“I feel so much more empowered when I’m onstage with the band,” says Katie Frank. “I can be timid when it comes to singing my songs.”
Timid. Hearing that word comes as a bit of a surprise since, in person, I’ve only seen Frank play with The Pheromones. With four other players and their loud amplifiers behind her, she’s energetic and sassy; her vocals are delivered with conviction and she doesn’t hesitate to bust her bandmates’ chops when the situation calls for it. That’s the antithesis of timid, right?
Then again, my first exposure to Frank was a solo acoustic video from Bands in the Backyard, and in it, we can see exactly what she’s talking about. Videographer Kyle Costill moves from side to side as she plays a sparse rendition of “False Alarm,” and the closer he brings the camera, the more she tries to look away. It’s almost like she’s uncomfortable with the whole idea of video in general, even as she plays her songs to the camera.
The difference there might be attributed to a newbie-ish performer as compared to a more seasoned player. The photographs on her releases tell a similar narrative – the “don’t take my picture” face on the cover of her pre-band EP Covered Bridge Road versus the much more poised and confident image on the new Counting Your Curses, where Frank looks like a freaking rockstar.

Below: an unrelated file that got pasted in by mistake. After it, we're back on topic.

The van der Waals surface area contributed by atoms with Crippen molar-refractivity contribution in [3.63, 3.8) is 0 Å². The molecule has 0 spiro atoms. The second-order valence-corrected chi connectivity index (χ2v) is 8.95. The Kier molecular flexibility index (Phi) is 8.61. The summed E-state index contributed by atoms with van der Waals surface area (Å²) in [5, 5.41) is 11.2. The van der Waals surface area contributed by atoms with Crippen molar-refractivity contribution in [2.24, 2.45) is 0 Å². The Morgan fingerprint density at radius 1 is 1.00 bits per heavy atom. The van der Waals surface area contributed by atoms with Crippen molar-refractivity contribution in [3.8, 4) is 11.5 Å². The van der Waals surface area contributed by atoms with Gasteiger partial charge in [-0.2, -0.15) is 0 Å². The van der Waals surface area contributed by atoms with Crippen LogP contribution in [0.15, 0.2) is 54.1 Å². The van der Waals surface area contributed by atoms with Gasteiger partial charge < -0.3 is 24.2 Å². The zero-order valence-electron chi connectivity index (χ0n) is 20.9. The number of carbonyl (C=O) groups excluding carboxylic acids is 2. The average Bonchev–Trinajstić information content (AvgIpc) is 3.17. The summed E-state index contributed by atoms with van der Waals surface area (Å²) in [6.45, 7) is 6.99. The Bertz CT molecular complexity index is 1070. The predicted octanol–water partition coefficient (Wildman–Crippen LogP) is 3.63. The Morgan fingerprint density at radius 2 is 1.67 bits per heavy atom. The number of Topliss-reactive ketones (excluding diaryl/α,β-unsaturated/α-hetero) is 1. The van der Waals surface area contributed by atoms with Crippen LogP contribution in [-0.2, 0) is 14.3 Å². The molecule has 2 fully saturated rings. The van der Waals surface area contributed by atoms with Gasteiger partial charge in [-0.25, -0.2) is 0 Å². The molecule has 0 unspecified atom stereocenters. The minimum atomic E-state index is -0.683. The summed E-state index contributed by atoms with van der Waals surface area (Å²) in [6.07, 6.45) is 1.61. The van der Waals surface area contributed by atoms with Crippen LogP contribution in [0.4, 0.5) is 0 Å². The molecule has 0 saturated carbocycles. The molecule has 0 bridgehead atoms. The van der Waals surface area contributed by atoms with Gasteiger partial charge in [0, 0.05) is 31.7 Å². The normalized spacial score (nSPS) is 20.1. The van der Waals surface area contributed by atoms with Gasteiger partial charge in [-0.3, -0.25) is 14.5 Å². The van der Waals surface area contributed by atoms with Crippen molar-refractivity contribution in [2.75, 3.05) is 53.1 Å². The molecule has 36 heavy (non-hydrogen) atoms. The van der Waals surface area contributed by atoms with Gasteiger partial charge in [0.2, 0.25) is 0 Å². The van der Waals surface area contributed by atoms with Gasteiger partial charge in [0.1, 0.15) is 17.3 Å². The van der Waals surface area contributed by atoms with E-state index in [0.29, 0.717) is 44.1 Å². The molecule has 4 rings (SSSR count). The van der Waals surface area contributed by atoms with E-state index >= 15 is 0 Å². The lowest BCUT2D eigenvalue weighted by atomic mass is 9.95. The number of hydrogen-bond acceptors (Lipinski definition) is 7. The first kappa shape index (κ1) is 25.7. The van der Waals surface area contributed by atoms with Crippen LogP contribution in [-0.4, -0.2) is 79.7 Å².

When I ask her about this, though, she laughs. She doesn’t deny it, but that isn’t quite how she sees things.
“Really, it’s just not as satisfying,” she says. “The rush I get from playing with the band, I don’t get that when I’m by myself.”
We’re grabbing beers at Bridgewaters with her longtime rhythm guitarist Josh Werblun, chatting about Curses and their respective paths that led to The Pheromones. Certainly its a catchy-as-heck name, kind of a sideways nod to Elvis Costello and The Attractions. But it also speaks to the collaborative nature of the group – of which Frank is the leader, but which she is wary of performing without.
She got started writing songs in 2005, when she was 15. At first she kept it mostly to herself, playing the occasional talent shows during her High School years in Elizabethtown, but never pursuing anything bigger. As a freshman at Temple in 2008, she took a pop songwriting class that provided a greater creative spark. The professor worked as a private songwriting coach, and Frank says her excited mom hired booked her some sessions with him. But the experience was dismaying.
“I’d drive in once a week, 90 minutes each way from E-town to Ambler, to work with him,” she said. “And he’d change two words in a song.”
Frustrated, she put her instrument away to focus on her behavioral health studies, and didn’t pick it up again until after graduation when she moved to West Philadelphia – which is where she met Werblun.
A guitarist and producer, Werblun has been involved in the local music community for over a dozen years – which is ridiculous when you consider he’s only 27. When he was 14, his parents took him to see his cousin Scott Bricklin play an early set at The Point with 4 Way Street – Bricklin’s supergroup with local XPN favorites Jim Boggia, Ben Arnold and Joseph Parsons – and the show made him realize his path in life was music. Continue reading